Instead of taking his teammate’s bike, which was offered on a plate to him, he threw his toys out of the pram and waited for his car again to get one of his own bikes.

Together these two incidents, as well his general struggles on the cobbles, cost him nearly three-and-a-half minutes on his general classification rivals, which even an excellent climber like Pinot will struggle to regain.

What’s more, simply taking his teammate’s bike would have surely been a perfectly fine thing to do – look at Tony Martin, he took Matteo Trentin’s machine and powered it to victory.

Saying that, Matthieu Ladagnous is reportedly five centimetres shorter than Pinot, meaning it would have been an awkward bike fit, but beggars can’t be choosers, Thibaut.

Cavendish competes for the intermediate sprint

Mark Cavendish at the 2015 Tour de France (Sunada)

Mark Cavendish at the 2015 Tour de France (Sunada)

It was a day of firsts, or nearly anyway, as we saw Mark Cavendish compete for and win an intermediate sprint on stage four.

Normally the Manxman is content to simply gain his green jersey points through stage wins, allowing the likes of Peter Sagan to rack up the small points for the whole three weeks.

But on stage four Cav decided to have a pop, and guess what? He won! Granted it was only five points, but still it’s progress on his quest for green.

He didn’t seem too impressed when Sagan then joked about forming a breakaway while they were out front, nor when the Slovakian took a load of points on the line by placing third.

What’s more, Cavendish even took a turn on the front on the first sector of cobbles, not only to keep himself out of harm’s way, but also to help his teammate Martin set the pace.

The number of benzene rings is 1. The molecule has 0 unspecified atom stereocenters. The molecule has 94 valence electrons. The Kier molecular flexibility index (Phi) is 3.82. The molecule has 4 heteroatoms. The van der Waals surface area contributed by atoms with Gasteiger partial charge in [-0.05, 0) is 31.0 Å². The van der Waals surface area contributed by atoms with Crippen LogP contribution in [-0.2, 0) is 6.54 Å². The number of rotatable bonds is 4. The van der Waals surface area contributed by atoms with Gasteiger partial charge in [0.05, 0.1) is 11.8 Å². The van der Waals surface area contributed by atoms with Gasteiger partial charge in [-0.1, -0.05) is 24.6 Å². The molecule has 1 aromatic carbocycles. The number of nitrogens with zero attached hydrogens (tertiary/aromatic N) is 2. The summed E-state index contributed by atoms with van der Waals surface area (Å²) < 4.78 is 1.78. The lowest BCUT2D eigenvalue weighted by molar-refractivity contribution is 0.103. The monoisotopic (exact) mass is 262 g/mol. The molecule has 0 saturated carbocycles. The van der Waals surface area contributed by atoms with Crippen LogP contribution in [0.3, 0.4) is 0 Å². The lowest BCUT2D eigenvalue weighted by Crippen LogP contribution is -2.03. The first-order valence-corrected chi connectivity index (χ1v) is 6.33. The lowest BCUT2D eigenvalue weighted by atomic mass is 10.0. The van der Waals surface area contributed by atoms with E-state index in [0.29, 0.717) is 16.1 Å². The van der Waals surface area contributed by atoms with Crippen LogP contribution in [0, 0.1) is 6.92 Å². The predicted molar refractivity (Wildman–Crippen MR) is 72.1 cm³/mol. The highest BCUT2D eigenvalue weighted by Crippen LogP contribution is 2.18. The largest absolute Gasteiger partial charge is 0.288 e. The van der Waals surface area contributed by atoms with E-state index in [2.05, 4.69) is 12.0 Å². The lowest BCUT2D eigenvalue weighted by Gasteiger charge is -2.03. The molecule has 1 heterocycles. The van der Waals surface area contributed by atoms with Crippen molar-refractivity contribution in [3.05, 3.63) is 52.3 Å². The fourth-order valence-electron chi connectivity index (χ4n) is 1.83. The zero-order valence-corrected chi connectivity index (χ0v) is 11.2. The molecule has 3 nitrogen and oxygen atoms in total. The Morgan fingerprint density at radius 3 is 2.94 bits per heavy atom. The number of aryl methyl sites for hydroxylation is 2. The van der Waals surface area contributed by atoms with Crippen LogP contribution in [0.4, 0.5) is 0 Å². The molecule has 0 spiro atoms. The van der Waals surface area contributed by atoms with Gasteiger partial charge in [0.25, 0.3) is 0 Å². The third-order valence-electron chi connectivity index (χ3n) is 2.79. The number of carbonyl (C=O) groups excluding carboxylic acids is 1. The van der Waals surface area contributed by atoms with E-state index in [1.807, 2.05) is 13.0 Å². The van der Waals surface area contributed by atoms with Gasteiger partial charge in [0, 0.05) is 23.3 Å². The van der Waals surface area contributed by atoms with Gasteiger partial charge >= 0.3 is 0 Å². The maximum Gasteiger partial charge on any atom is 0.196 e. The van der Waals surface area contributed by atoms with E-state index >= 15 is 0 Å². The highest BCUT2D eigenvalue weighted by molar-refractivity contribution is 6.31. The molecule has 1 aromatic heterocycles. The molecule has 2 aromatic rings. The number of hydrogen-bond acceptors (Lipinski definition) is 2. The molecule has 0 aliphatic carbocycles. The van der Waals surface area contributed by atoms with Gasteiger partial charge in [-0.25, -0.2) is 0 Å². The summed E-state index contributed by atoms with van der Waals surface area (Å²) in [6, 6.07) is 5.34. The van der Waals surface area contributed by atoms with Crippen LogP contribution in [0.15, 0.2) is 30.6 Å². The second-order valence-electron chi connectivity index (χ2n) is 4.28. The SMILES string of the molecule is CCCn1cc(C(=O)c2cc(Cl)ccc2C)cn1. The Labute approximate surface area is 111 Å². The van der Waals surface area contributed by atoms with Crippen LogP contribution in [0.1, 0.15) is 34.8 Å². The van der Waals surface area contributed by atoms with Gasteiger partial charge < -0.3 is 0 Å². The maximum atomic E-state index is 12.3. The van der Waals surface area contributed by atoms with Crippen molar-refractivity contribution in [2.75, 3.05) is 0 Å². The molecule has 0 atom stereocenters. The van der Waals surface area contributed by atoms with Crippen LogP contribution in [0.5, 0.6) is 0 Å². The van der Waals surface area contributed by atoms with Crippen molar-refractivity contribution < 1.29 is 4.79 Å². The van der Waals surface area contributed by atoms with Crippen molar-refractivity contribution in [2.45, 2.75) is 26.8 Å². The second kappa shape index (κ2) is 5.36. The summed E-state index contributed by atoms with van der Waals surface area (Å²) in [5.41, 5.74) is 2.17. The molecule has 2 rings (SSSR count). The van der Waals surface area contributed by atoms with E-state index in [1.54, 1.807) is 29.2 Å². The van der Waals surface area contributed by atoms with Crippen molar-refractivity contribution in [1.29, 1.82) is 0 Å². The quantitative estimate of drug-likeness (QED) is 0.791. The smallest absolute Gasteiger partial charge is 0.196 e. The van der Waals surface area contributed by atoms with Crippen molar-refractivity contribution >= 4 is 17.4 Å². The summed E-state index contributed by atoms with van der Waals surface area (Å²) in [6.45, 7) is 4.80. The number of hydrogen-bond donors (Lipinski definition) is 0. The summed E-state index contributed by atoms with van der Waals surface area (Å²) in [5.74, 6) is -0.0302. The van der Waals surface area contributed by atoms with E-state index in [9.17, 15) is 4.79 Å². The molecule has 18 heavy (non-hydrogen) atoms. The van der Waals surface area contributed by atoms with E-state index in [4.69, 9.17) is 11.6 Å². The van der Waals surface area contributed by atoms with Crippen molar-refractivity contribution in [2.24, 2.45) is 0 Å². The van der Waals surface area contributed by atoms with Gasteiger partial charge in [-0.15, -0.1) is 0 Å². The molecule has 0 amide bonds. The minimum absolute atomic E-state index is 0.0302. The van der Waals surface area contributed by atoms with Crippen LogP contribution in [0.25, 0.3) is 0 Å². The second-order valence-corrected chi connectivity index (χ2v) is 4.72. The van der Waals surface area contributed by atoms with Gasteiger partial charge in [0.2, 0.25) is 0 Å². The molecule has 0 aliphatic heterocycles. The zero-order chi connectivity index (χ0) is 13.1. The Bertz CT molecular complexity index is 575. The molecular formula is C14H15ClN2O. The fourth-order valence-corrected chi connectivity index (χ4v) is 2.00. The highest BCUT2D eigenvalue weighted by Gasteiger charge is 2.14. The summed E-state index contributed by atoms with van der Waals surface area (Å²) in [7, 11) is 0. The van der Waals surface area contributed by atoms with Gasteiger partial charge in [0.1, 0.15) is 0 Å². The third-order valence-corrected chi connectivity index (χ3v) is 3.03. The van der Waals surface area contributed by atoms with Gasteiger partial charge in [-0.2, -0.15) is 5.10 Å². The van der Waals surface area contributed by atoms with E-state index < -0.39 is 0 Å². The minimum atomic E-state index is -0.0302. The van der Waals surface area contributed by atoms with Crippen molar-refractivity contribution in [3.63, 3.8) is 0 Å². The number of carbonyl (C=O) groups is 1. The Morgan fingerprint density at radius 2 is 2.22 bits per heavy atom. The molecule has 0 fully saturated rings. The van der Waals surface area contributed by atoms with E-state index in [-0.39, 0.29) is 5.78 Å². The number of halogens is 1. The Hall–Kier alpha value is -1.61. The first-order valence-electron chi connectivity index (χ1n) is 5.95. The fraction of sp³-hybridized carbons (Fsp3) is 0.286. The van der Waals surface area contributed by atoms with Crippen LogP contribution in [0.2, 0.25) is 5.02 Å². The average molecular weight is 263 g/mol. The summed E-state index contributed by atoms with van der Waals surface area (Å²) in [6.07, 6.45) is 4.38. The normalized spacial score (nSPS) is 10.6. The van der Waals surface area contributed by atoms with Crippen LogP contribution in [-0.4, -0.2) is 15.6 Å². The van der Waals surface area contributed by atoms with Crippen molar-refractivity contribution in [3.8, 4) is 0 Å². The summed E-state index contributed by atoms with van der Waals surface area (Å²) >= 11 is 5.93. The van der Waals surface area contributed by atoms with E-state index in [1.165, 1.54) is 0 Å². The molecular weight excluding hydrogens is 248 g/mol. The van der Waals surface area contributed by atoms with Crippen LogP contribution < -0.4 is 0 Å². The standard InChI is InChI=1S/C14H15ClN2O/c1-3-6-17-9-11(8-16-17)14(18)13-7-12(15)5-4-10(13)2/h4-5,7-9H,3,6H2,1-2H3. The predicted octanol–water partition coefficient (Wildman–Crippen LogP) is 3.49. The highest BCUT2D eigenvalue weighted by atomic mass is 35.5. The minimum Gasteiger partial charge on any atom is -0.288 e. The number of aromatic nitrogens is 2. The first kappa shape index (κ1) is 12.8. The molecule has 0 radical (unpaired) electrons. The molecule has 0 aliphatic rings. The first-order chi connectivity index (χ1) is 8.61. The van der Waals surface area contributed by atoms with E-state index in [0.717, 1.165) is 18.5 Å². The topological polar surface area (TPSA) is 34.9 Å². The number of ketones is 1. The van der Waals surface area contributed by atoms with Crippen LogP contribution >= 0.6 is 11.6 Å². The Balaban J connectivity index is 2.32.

Andre Greipel still leads in the green jersey competition thanks to his stage two win, with Sagan and Degenkolb in second and third respectively.

Froome looking good on the cobbles

Ian Stannard protects Chris Froome on stage four of the 2015 Tour de France

Ian Stannard protects Chris Froome on stage four of the 2015 Tour de France

As we mentioned before, all of the contenders made it over the cobbles in one piece and all in a group. Some of them, though, looked almost competent on the pavé. Not competent enough to win Paris-Roubaix, but just competent enough to dictate this stage of the race.

Froome missed the cobbles last year, having abandoned just before he reached them, but he made no mistakes this year, getting himself to the front of the pack as it thinned out on the pavé sectors and generally keeping out of trouble.

His ‘elbows-out’ style may not be the best way to attack the cobbles, but it worked well enough – mostly to keep anyone from getting close enough to knock him off.

Froome even found time and energy to make a little attack after the final sector, hoping to drop Alberto Contador and Nairo Quintana, who were towards the back of the group, but it wasn’t to be.

Everyone got through and finished pretty much together, meaning we should get a cracking showdown in the mountains in the next two weeks.

 Cycling Weekly’s experts look ahead to stage 5-9 of the Tour de France, which won’t feature that man pictured…